“At the Symposium I will provide an overview of that journey, the current management strategy, future research directions and how we are ensuring our research is providing real assistance to managers in meeting their objectives.”

“A central question is whether COTS control is effective in reducing COTS numbers and their impact on reefs,” said Dr Westcott. “Come along to the session to find out!”

David will speak on Tuesday 17th July at 9.15 am in the Urchins Ballroom.

Other speakers in the sessions will present on the tools being developed to assist managers in decision making, and gap-filling studies of COTS that are being conducted through the Hub’s research program, some of which are highlighted below.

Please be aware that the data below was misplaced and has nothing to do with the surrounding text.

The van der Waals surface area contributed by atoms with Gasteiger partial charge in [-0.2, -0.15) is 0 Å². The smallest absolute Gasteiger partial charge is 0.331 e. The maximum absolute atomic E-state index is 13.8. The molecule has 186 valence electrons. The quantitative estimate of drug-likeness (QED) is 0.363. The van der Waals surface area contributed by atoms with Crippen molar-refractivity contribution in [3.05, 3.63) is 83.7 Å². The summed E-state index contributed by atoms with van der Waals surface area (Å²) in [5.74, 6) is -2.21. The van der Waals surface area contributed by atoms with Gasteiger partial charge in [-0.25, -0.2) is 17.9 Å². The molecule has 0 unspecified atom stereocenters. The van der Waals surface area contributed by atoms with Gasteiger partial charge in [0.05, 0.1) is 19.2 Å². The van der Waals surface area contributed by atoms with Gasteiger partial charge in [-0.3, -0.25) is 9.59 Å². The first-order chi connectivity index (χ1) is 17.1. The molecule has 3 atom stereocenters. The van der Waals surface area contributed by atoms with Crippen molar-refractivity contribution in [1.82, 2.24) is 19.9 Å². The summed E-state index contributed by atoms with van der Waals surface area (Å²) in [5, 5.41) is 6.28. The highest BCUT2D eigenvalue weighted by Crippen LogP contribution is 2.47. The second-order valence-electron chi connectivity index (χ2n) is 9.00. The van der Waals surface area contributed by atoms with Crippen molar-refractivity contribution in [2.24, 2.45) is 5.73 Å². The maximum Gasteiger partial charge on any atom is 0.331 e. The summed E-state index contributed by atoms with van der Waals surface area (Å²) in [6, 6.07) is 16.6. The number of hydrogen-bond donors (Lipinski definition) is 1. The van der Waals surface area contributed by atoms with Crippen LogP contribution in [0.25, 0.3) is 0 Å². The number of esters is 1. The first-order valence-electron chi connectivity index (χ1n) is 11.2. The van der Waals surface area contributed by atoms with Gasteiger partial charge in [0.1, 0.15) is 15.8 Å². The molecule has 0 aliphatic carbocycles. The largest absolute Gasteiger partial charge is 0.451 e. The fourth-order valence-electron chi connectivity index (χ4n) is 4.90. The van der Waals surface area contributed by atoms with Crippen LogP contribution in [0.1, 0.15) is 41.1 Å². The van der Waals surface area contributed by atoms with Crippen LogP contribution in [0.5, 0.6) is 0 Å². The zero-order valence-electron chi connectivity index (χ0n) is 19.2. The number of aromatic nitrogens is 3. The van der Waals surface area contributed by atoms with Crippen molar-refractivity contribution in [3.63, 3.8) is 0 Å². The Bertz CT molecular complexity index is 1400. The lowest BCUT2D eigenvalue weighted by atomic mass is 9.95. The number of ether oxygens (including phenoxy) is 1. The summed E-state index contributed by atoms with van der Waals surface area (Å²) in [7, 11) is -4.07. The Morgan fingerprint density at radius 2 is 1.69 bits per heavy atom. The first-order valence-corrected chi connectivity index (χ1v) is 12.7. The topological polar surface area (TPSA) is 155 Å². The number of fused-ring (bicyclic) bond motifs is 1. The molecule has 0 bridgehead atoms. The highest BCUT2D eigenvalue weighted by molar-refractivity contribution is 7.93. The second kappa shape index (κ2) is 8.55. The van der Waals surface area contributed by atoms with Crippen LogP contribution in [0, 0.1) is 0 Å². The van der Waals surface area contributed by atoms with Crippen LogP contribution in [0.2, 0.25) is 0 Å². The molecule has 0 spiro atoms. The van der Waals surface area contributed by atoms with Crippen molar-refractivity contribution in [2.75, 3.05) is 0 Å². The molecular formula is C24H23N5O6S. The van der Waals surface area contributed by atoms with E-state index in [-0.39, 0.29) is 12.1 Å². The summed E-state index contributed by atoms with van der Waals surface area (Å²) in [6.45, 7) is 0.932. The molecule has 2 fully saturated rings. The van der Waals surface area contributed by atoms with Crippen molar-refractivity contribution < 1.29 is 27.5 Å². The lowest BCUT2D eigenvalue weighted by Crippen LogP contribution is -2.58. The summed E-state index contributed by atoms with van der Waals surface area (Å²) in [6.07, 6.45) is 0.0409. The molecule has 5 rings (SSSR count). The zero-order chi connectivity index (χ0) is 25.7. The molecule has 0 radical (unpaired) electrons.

The proceedings of these special COTS sessions will be published as a peer-reviewed NESP TWQ technical report that will be freely available to all.


What’s eating COTS?

The loss of natural predators of COTS is suspected to be one of the primary causes of their massive population outbreaks. Knowing which species of fish eat lots of larval, juvenile and adult COTS could be an important piece of the puzzle when it comes to controlling numbers of the coral-eating starfish. Dr Frederieke Kroon and her team at AIMS has been using environmental DNA (eDNA) technology to detect COTS predators in the Great Barrier Reef. They have developed a specific DNA probe designed to reveal the presence of COTS DNA in samples such as fish poo.